I suspect the answer is venture capital. Free traders do cost a lot to build and hardly ever survive more than a few years. They’re effectively mercantile scouts, drumming up new business, supplying backwaters, finding new products that are too risky for the regular steamer lines. They’re an acceptable fiscal risk for the big boys because just occasionally they discover a new route for a Fat Trader, and those routes get monopolized in-guild – the obvious thing to do, in fact, is to give the captaincy on the route to the person who’s developed it – creating a second-stage domain game for Merchant characters. The new Fat Trader captain might even get a financial interest in the bigger vessel, while being able to pass on their Free Trader to… a family member, trusted associate, or new aspiring captain from the guild.

So being a free trader captain is a bit like starting a punk band used to be: you’ll probably fail but there’s a lottery-like chance that you’ll invent a new line of business, which the guild will try to grab off you as soon as it learns about it. If you can survive its contract terms and IP lawyers and just maybe a couple of friendly assassination attempts, you get a full partnership, maybe a supervisor role over a stable of new Free Trader captains, and a foot on the admin ladder.
Screen Shot 2018-12-11 at 2.51.51 PM.png fat trader
Free Trader vs. Fat Trader

How can this work with a paltry Jump-1 ship? Because the frontier is not “around the edge” of the empire but “in between” those systems that looked richest at first blush during the early years of colonization – all those less obviously promising worlds that got officially passed over because they lacked exotic fuels and super-strong materials but which were occupied by squatters and prospectors, who are liable to start up New Vegas anywhere the Imperial Bureau of Investigation doesn’t monitor too closely.

And how do you keep making those monthly performance assessments, while you’re hunting for the big breaks? Well there is one commodity that’s theoretically tightly controlled, expensive everywhere (200,000Cr a dose in my 1981 book!), and in especially high demand with you and all your merchant guild buddies –  anti-agathics. Because you’ll all be 80+ years old by the time you escape your first contracts, if you’re lucky. Following this logic, the Company directors are probably all over 300 but don’t look a day over whenever it was they started making the system work for them.

How do the shipyards support their wild speculation in flooding the galaxy with free traders?
Drug trafficking.
Just like in the 70s and 80s.
Go watch Narcos. Seriously, it’s the best thing on TV this decade. Get over the subtitles. And Traveller/Narcos is a match made in heaven The Colombian Reach.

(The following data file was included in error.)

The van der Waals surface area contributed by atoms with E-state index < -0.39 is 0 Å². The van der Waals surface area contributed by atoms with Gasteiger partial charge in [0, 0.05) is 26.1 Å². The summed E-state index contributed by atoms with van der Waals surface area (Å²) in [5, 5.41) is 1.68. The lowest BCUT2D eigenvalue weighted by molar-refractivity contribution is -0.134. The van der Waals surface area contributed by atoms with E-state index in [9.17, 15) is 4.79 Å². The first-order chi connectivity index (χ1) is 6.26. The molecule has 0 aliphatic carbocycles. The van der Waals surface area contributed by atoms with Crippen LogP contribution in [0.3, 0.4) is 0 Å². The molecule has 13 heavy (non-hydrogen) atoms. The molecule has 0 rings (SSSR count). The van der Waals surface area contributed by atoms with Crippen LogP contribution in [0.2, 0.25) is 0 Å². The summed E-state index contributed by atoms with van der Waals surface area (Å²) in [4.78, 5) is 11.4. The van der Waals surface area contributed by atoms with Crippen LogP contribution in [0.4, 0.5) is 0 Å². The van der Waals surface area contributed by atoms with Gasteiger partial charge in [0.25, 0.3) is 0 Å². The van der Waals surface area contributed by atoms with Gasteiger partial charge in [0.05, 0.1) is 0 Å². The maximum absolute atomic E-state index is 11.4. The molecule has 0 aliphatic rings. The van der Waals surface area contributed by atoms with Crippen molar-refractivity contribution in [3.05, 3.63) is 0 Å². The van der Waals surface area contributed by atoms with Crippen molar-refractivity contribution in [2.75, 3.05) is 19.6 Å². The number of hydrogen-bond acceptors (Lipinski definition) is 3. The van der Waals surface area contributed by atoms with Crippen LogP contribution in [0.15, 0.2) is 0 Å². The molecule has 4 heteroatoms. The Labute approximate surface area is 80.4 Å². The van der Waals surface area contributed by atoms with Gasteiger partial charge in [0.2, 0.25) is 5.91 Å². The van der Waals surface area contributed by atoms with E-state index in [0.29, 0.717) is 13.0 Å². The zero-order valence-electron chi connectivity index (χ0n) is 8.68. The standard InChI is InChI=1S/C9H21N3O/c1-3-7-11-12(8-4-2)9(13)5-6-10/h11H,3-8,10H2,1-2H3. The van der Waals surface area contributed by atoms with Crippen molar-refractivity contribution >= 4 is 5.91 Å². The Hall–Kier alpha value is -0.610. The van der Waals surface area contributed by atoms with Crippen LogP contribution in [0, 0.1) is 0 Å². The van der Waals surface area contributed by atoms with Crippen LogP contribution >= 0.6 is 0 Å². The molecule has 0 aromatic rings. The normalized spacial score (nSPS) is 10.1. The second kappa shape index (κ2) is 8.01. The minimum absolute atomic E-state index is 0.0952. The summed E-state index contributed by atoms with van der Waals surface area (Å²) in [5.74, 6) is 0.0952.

Oh yeah, and remember that Detached Duty for Scouts? You know who the anonymous, autonomous Type S is made for? CIA Bill, the guy who always shows up just when the real trouble starts.

Elite, then and nowlite ship scales

…did you think we were done? Not quite.
Reviewing the ship design rules, it occurs to me that there is one horrible hack you can do to the Type S scout/courier – the sort of thing Narcos’ Bill Stechner would do.
The scout/courier carries 4 staterooms (4 tons each), a 4-ton air-raft, and has a 3 ton cargo hold. Structural modifications are frowned on, if you’re on the sort of Detached Duty the rulebook talks about, but maybe they’re implied by what Detached Duty carefully doesn’t say. Strip out 2 staterooms and ditch the air-raft in favour of a parachute-and-motorbike. There are now 15 spare tons (and loads of space, since a Traveller shipping ton assumes hydrogen at 14 cubic meters each). A 6G fighter is 10 tons, including 1 ton of cargo space, and carries 2 people. If you have a plan to kidnap a planetary leader or heist anti-agathics (which are apparently worth over 100,000CR a gram), then a gutted Type S, a fighter, and a docking module just might be the unbeatable blockade-running combo. You’re restricted to a 4-man team (3 if you’re kidnapping) unless you bring a second ship.
Also not mentioned here but kind of obvious: the more droids on your team, the less you have to spend on life support. Does a droid need a stateroom? How many can you strap to the exterior and still make hyperjump?

we apologize for the explosion of posts

December 11, 2018 Leave a comment

just trying out an exporter from google+ and hey look 600 blog posts.

They’re being edited down. Remain calm, keep you limbs inside the vehicle.

“First, eliminate the impossible.”

December 5, 2018 Leave a comment

“First, eliminate the impossible.”
Sherlock Holmes, addressing the Miskatonic University graduating class.

“Then report immediately to the decontamination unit on level one. Under no circumstances should you approach the library, even… especially if you feel you suddenly understand something in the restricted section.”

I have a shameful impulse to run League of Extraordinary Gentlemen Cthulhu by Gaslight. I imagine it will pass.